As U.S. Attorney for the northern district of Illinois, Webb directed two major public corruption cases: the Marquette 10 police trial, which involved Chicago cops taking bribes from drug dealers, and the Operation Greylord undercover probe, which exposed judicial case fixing in the Cook County court system. At the time, Webb says, “We didn’t know whether jurors would convict judges.” Eventually Greylord netted 76 convictions — not only of judges but of lawyers, police officers and court clerks. Yet these massive corruption trials didn’t turn Webb into a cynic.
“I simply accepted Greylord for what it was — there were some corrupt judges, and it’s best to get rid of them,” he says. “I publicly said that the vast, vast majority of judges in the Circuit Court of Cook County were honest, hard-working men and women. We indicted the few bad apples, and it was a big deal. But people never appreciated the fact that basically Cook County has a very good bench with very solid judges.”
Soon there was widespread speculation that Webb would run for public office. “When I left as U.S. Attorney, the Tribune ran an editorial urging me to run for mayor of Chicago,” Webb says. “I thought about it — I like the action of politics — but ultimately I didn’t want to do it. I wasn’t afraid of losing; fear of losing has never played a significant role in my life. I just truly loved being in the courtroom. If I followed a career in politics, I’d be pulled away from the law and probably never get back to it again. I made my mind up that politics wasn’t going to be as enjoyable as being a trial lawyer.”
When Webb returned to private practice in 1985, he became a partner at Winston & Strawn. He was periodically called back to public service, taking seats on various boards, and acting as an independent counsel during the Iran-Contra affair. He prosecuted John Poindexter, Ronald Reagan’s national security adviser, and won raves for his thorough examination of Oliver North. Nina Totenberg of NPR even called him “the best prosecutor I have ever laid eyes on.” He also deposed President Reagan.
“I always had enormous respect for President Reagan and still do,” Webb says. “I had to get firm sometimes to make my points. But at the same time I was very cognizant that, when the jury someday would hear his testimony, if I did not treat the president with the proper respect, the jury might resent me for that. … I thought I did a pretty good job of it.”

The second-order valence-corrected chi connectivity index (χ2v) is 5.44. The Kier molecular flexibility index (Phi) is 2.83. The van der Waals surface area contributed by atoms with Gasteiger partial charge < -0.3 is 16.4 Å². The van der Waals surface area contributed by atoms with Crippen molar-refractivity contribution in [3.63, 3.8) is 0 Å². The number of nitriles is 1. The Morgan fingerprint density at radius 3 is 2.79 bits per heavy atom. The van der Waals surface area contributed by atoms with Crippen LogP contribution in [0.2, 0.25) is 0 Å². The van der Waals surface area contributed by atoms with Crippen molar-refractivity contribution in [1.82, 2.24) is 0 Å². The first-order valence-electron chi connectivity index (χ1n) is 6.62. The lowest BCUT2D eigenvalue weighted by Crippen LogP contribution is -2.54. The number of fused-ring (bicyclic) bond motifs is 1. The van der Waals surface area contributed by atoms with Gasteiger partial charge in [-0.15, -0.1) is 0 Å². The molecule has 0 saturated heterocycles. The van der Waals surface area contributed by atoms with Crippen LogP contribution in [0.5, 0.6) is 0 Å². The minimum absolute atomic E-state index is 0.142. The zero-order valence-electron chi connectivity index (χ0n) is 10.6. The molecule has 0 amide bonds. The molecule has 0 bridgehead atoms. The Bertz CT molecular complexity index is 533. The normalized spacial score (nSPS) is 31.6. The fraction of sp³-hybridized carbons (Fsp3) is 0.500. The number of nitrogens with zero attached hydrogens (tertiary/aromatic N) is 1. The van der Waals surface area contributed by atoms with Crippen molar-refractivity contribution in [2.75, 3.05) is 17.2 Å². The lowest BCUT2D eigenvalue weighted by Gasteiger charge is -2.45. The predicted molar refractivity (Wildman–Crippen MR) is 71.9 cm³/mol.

In 1990, Webb unsuccessfully defended David Shields, a Cook County judge accused of taking a bribe. Suddenly, he was on the other side of a case-fixing trial, but, he says, “I never noticed a huge difference between being a prosecutor and being a defense lawyer. You use the same skills. … It’s easier to win cases as a prosecutor, because you have all the power of the federal government on your side. It’s harder to win cases as a defense attorney. But quite frankly that type of challenge is what I like about being a defense lawyer.”
In recent years, Webb has gained notoriety for defending high-profile clients, including large corporations, like Microsoft and General Electric, and famous politicians, such as Dan Rostenkowski and George Ryan. But he downplays the challenges of defending big names.
“In every case you have a set of facts, a body of law and your skills as an advocate,” he says. “Those are the three things you have going in … Now wrapped up in all that is a lot of hard work and a lot of perspiration. But what you do in the courtroom is the same whether the client is prominent or not — the same skills, the same work ethic, with the same goal in mind, which is to somehow find a way to prevail on behalf of your client.
“If the media pays attention to your client, that’s just an additional consideration you have to deal with — potential jurors may have already developed views on your client. Any good lawyer will try to find a way to manage the press, because you need a level playing field by the time you go to trial. Your job is to minimize negative publicity, try to put your client’s case in a positive light, so that by the time you start picking a jury you don’t find yourself in a hole. But that all happens before the trial starts. Once the trial starts, the fact that you have a lot of media coverage does not affect the way you handle the case.”
George Ryan has been the subject of intense press scrutiny, especially during his single scandal-plagued term as governor. Federal prosecutors are accusing Ryan of awarding state contracts to friends in return for cash, loans, trips and gifts. Webb says the former governor is by no means a rich man: “He lives on a pension and Social Security.” But finding sympathetic jurors might be a challenge.
“Through jury selection, we will try to find people who appear to have not been influenced by press accounts and can set aside what they’ve read to be fair and impartial,” Webb says. “I won’t know if I can do that until I go through the process.”
Over his career, Webb has tried more than 100 jury cases. “I would much prefer to try a case before a jury than a judge. There are plenty of fine judges who will give you a good trial. But to my mind our system of justice depends on bringing 12 people into a box who can be fair and impartial. And you get to use your skills as an advocate to convince them. I strongly believe that no matter how complex a case is, lawyers can find a way to explain a case so that jurors will understand it and reach the right result. In the final analysis, jury trials are much more rewarding than bench trials. I am constantly amazed at how jurors can cut through irrelevant material, how they can get to the nub of a case. Even in complex civil cases, they can do it.”
Webb is known for his strong work ethic. Some years, he says, he has billed more than 3,000 hours. That’s meant spending significant time away from his family. “It’s the biggest negative about my profession,” he says, but he’s made it work. He and his wife, Laura, have been married for 33 years, and four of their five children are now grown and on their own. On the other hand: “Not one of my children has become a lawyer,” he jokes. “They probably saw what my life is like.”